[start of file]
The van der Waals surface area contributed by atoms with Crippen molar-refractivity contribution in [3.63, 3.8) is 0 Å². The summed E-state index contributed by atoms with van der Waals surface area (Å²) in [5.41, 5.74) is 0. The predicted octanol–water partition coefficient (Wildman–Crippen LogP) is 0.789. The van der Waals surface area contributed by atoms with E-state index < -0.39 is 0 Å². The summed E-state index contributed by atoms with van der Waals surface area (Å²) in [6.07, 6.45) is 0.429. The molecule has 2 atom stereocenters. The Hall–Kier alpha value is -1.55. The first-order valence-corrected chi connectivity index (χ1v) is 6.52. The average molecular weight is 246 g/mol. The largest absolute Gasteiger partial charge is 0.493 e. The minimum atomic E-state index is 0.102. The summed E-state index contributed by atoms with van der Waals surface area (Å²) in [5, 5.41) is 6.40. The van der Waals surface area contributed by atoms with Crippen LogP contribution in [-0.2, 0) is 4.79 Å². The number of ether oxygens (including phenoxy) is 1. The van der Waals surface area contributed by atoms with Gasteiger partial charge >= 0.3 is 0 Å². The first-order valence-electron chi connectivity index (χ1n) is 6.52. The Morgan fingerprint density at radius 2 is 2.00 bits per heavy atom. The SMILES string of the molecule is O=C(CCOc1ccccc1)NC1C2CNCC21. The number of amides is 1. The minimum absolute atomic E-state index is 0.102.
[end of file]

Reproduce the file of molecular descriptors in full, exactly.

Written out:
The van der Waals surface area contributed by atoms with Crippen molar-refractivity contribution in [3.63, 3.8) is 0 Å². The summed E-state index contributed by atoms with van der Waals surface area (Å²) in [5.41, 5.74) is 0. The predicted octanol–water partition coefficient (Wildman–Crippen LogP) is 0.789. The van der Waals surface area contributed by atoms with E-state index < -0.39 is 0 Å². The summed E-state index contributed by atoms with van der Waals surface area (Å²) in [6.07, 6.45) is 0.429. The molecule has 2 atom stereocenters. The Hall–Kier alpha value is -1.55. The first-order valence-corrected chi connectivity index (χ1v) is 6.52. The average molecular weight is 246 g/mol. The largest absolute Gasteiger partial charge is 0.493 e. The minimum atomic E-state index is 0.102. The summed E-state index contributed by atoms with van der Waals surface area (Å²) in [5, 5.41) is 6.40. The van der Waals surface area contributed by atoms with Crippen LogP contribution in [-0.2, 0) is 4.79 Å². The number of ether oxygens (including phenoxy) is 1. The van der Waals surface area contributed by atoms with Gasteiger partial charge >= 0.3 is 0 Å². The first-order valence-electron chi connectivity index (χ1n) is 6.52. The Morgan fingerprint density at radius 2 is 2.00 bits per heavy atom. The SMILES string of the molecule is O=C(CCOc1ccccc1)NC1C2CNCC21. The number of amides is 1. The minimum absolute atomic E-state index is 0.102.